Online control systems have many advantages. They allow the facility manager to control lights either on-site or remotely using a web interface, and notifications about performance can be emailed or texted automatically.
Motion-activated lights are an even more efficient option, as they save power in unused rooms even during the day, and no human intervention is required to shut off the lights. The sensors trigger lights when someone enters a room, and shut off automatically when no activity is detected over a certain timeframe. One challenge is that sometimes sensors aren’t sensitive enough, and can shut off while a person is still using the room – if they are sitting at a desk, for example. To avoid this issue, motion-activated lights are best used in common areas, not individual offices or other areas where occupants are stationary for extended periods of time.
All of these technologies can be installed to existing buildings relatively easily, and should be strongly considered by facility managers for LEED purposes, or to simply save on electricity.
According to the International Dark-Sky Association, at least 10 percent of all outdoor lighting, even fully-shielded lighting, creates light pollution. LEED incorporates some credits based on this issue into their certification, with the goal to reduce light trespass between properties, improve nighttime visibility, and reduce the impact on nocturnal ecology.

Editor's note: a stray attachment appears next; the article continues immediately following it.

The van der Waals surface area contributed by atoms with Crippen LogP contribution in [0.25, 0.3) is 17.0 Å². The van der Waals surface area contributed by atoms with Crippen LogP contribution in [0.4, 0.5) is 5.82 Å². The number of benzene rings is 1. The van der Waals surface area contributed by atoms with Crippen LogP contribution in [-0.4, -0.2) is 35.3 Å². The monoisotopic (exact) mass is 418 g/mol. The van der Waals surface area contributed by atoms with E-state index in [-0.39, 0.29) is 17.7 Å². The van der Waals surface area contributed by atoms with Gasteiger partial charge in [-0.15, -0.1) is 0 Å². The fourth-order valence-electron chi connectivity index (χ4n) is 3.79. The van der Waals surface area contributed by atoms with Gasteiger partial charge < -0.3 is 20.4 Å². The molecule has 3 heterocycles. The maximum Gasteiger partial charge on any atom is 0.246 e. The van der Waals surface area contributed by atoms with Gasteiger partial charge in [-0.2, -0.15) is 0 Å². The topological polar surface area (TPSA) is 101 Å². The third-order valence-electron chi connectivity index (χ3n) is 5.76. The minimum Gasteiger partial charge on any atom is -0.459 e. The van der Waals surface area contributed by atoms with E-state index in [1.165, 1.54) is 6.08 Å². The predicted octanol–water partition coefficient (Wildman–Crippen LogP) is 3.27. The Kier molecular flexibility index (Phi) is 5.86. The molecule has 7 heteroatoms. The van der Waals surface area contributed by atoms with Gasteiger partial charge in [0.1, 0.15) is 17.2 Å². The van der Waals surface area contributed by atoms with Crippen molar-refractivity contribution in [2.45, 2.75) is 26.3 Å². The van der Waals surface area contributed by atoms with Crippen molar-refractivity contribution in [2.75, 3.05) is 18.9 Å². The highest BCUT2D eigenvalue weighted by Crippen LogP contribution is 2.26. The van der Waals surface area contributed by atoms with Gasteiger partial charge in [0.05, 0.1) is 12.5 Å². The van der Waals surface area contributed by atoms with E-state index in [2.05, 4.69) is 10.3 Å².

Exterior lighting should only be used for safety and comfort. LEED places limitations on lighting power density, and on emitted light angles.
Like indoor lighting, efficiency can be achieved through energy-efficient bulbs, but also through solar power. For areas with variant amounts of sunlight, some solar lighting systems can even predict weather patterns and conserve solar power for up to 14 days.
In addition, some lighting fixtures can reduce “uncontrolled” light escaping above 90 degrees, and be configured in patterns that maximize the efficiency of the lighting density.
Symmetrical lighting bollards, commonly used in landscaping, provide a condensed circle of light. Asymmetrical lighting bollards provide light in an elongated form ideal for pathways. The diagram below shows how light from each pattern is distributed on the surface surrounding the lighting source:
Exterior lighting can be added to normal lighting control systems, and controlled physically or via web interface.
Improve Your Lighting
Whether or not your goal is LEED certification, improving lighting efficiency and systems in your building decreases utility costs, generating large savings in the long term. If you are planning to become certified, the improvements can be customized to suit your building.
LEED doesn’t mandate meeting every item on a list of baseline requirements; instead, applicants can pick and choose from various credits to meet the minimum level of certification they would like to achieve. Once the level has been selected, facility managers should determine which credits are the most feasible and economical based on their available budget and resources.
If you are considering LEED certification, it is important to be as prepared as possible. Check resources from your national LEED overseer, and consult with a LEED-accredited professional to create a certification plan.
Brad Done is the vice president at Reliance Foundry Co Ltd. He has more than 25 years’ experience in the manufacturing of bollards and other outdoor metal products.
 Greenbiz.Com: What Facility Managers Need to Know About LEED Lighting Control Requirements
- Santa Monica LEED Parking: schluesselbein, CC BY 2.0, via Flickr
- Light Control Panel: natm, CC BY 2.0, via Flickr
- Symmetrical vs. Asymmetrical Distribution, via Reliance Foundry